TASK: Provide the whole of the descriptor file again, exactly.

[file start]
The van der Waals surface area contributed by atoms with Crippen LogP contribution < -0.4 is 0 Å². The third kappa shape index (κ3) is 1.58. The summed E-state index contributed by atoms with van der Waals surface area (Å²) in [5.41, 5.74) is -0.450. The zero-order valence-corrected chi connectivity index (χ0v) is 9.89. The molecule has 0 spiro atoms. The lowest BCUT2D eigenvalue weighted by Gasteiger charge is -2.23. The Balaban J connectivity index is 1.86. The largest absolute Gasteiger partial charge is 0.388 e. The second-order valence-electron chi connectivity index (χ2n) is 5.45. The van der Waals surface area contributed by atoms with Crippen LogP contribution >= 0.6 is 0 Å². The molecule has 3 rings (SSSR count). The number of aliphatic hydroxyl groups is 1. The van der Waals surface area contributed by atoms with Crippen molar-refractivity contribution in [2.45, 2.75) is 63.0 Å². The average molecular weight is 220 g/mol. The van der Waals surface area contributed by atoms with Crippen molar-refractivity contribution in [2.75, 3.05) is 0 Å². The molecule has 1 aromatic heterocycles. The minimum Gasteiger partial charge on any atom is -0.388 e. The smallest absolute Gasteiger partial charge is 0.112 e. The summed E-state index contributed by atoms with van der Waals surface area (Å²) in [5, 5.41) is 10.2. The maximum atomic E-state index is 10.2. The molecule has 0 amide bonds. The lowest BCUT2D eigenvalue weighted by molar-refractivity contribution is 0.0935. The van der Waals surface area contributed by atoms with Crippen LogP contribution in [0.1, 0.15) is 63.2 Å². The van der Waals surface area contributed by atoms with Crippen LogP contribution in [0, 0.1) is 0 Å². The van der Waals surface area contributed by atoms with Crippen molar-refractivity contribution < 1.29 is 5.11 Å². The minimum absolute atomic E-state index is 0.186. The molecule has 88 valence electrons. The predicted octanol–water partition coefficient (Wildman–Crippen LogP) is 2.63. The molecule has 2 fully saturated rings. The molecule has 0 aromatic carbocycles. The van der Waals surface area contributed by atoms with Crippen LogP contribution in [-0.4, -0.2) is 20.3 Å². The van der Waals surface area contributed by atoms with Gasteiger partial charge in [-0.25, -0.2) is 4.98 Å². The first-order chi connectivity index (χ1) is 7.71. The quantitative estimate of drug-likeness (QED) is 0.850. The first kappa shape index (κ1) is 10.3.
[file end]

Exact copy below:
The van der Waals surface area contributed by atoms with Crippen LogP contribution < -0.4 is 0 Å². The third kappa shape index (κ3) is 1.58. The summed E-state index contributed by atoms with van der Waals surface area (Å²) in [5.41, 5.74) is -0.450. The zero-order valence-corrected chi connectivity index (χ0v) is 9.89. The molecule has 0 spiro atoms. The lowest BCUT2D eigenvalue weighted by Gasteiger charge is -2.23. The Balaban J connectivity index is 1.86. The largest absolute Gasteiger partial charge is 0.388 e. The second-order valence-electron chi connectivity index (χ2n) is 5.45. The van der Waals surface area contributed by atoms with Crippen LogP contribution >= 0.6 is 0 Å². The molecule has 3 rings (SSSR count). The number of aliphatic hydroxyl groups is 1. The van der Waals surface area contributed by atoms with Crippen molar-refractivity contribution in [2.45, 2.75) is 63.0 Å². The average molecular weight is 220 g/mol. The van der Waals surface area contributed by atoms with Crippen molar-refractivity contribution in [2.75, 3.05) is 0 Å². The molecule has 1 aromatic heterocycles. The minimum Gasteiger partial charge on any atom is -0.388 e. The smallest absolute Gasteiger partial charge is 0.112 e. The summed E-state index contributed by atoms with van der Waals surface area (Å²) in [5, 5.41) is 10.2. The maximum atomic E-state index is 10.2. The molecule has 0 amide bonds. The lowest BCUT2D eigenvalue weighted by molar-refractivity contribution is 0.0935. The van der Waals surface area contributed by atoms with Crippen LogP contribution in [0.1, 0.15) is 63.2 Å². The van der Waals surface area contributed by atoms with Crippen LogP contribution in [0, 0.1) is 0 Å². The van der Waals surface area contributed by atoms with Crippen molar-refractivity contribution < 1.29 is 5.11 Å². The minimum absolute atomic E-state index is 0.186. The molecule has 88 valence electrons. The predicted octanol–water partition coefficient (Wildman–Crippen LogP) is 2.63. The molecule has 2 fully saturated rings. The molecule has 0 aromatic carbocycles. The van der Waals surface area contributed by atoms with Crippen LogP contribution in [-0.4, -0.2) is 20.3 Å². The van der Waals surface area contributed by atoms with Gasteiger partial charge in [-0.25, -0.2) is 4.98 Å². The first-order chi connectivity index (χ1) is 7.71. The quantitative estimate of drug-likeness (QED) is 0.850. The first kappa shape index (κ1) is 10.3.